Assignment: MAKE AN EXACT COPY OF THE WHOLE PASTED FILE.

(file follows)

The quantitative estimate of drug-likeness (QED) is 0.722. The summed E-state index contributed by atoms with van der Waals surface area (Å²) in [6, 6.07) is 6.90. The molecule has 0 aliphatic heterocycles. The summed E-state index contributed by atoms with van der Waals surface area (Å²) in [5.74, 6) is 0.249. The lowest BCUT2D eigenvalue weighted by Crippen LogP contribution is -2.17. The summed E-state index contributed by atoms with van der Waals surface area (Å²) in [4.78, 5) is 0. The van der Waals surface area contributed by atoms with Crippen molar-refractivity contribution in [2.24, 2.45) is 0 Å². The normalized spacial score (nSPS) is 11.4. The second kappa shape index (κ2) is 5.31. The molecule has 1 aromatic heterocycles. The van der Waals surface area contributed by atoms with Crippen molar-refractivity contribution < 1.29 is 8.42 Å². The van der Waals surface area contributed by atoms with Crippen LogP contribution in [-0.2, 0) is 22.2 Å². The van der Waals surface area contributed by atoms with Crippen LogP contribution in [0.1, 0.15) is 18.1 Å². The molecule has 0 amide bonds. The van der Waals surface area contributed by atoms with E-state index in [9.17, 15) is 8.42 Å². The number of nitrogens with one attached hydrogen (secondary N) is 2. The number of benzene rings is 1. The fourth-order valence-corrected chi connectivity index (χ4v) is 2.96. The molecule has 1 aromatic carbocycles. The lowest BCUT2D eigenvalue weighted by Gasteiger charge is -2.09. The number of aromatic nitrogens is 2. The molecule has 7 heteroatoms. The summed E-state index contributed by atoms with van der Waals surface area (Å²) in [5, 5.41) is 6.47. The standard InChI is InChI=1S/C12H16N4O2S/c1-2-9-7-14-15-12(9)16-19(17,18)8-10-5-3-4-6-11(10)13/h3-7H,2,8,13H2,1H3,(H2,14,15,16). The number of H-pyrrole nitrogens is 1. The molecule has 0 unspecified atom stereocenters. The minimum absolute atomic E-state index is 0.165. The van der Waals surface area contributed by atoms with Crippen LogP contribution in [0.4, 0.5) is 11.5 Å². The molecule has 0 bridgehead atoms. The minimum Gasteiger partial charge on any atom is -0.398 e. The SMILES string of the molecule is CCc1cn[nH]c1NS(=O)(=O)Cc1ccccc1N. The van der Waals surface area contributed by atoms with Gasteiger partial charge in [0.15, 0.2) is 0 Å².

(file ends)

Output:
The quantitative estimate of drug-likeness (QED) is 0.722. The summed E-state index contributed by atoms with van der Waals surface area (Å²) in [6, 6.07) is 6.90. The molecule has 0 aliphatic heterocycles. The summed E-state index contributed by atoms with van der Waals surface area (Å²) in [5.74, 6) is 0.249. The lowest BCUT2D eigenvalue weighted by Crippen LogP contribution is -2.17. The summed E-state index contributed by atoms with van der Waals surface area (Å²) in [4.78, 5) is 0. The van der Waals surface area contributed by atoms with Crippen molar-refractivity contribution in [2.24, 2.45) is 0 Å². The normalized spacial score (nSPS) is 11.4. The second kappa shape index (κ2) is 5.31. The molecule has 1 aromatic heterocycles. The van der Waals surface area contributed by atoms with Crippen molar-refractivity contribution < 1.29 is 8.42 Å². The van der Waals surface area contributed by atoms with Crippen LogP contribution in [-0.2, 0) is 22.2 Å². The van der Waals surface area contributed by atoms with Crippen LogP contribution in [0.1, 0.15) is 18.1 Å². The molecule has 0 amide bonds. The van der Waals surface area contributed by atoms with E-state index in [9.17, 15) is 8.42 Å². The number of nitrogens with one attached hydrogen (secondary N) is 2. The number of benzene rings is 1. The fourth-order valence-corrected chi connectivity index (χ4v) is 2.96. The molecule has 1 aromatic carbocycles. The lowest BCUT2D eigenvalue weighted by Gasteiger charge is -2.09. The number of aromatic nitrogens is 2. The molecule has 7 heteroatoms. The summed E-state index contributed by atoms with van der Waals surface area (Å²) in [5, 5.41) is 6.47. The standard InChI is InChI=1S/C12H16N4O2S/c1-2-9-7-14-15-12(9)16-19(17,18)8-10-5-3-4-6-11(10)13/h3-7H,2,8,13H2,1H3,(H2,14,15,16). The number of H-pyrrole nitrogens is 1. The molecule has 0 unspecified atom stereocenters. The minimum absolute atomic E-state index is 0.165. The van der Waals surface area contributed by atoms with Crippen LogP contribution in [0.4, 0.5) is 11.5 Å². The molecule has 0 bridgehead atoms. The minimum Gasteiger partial charge on any atom is -0.398 e. The SMILES string of the molecule is CCc1cn[nH]c1NS(=O)(=O)Cc1ccccc1N. The van der Waals surface area contributed by atoms with Gasteiger partial charge in [0.15, 0.2) is 0 Å².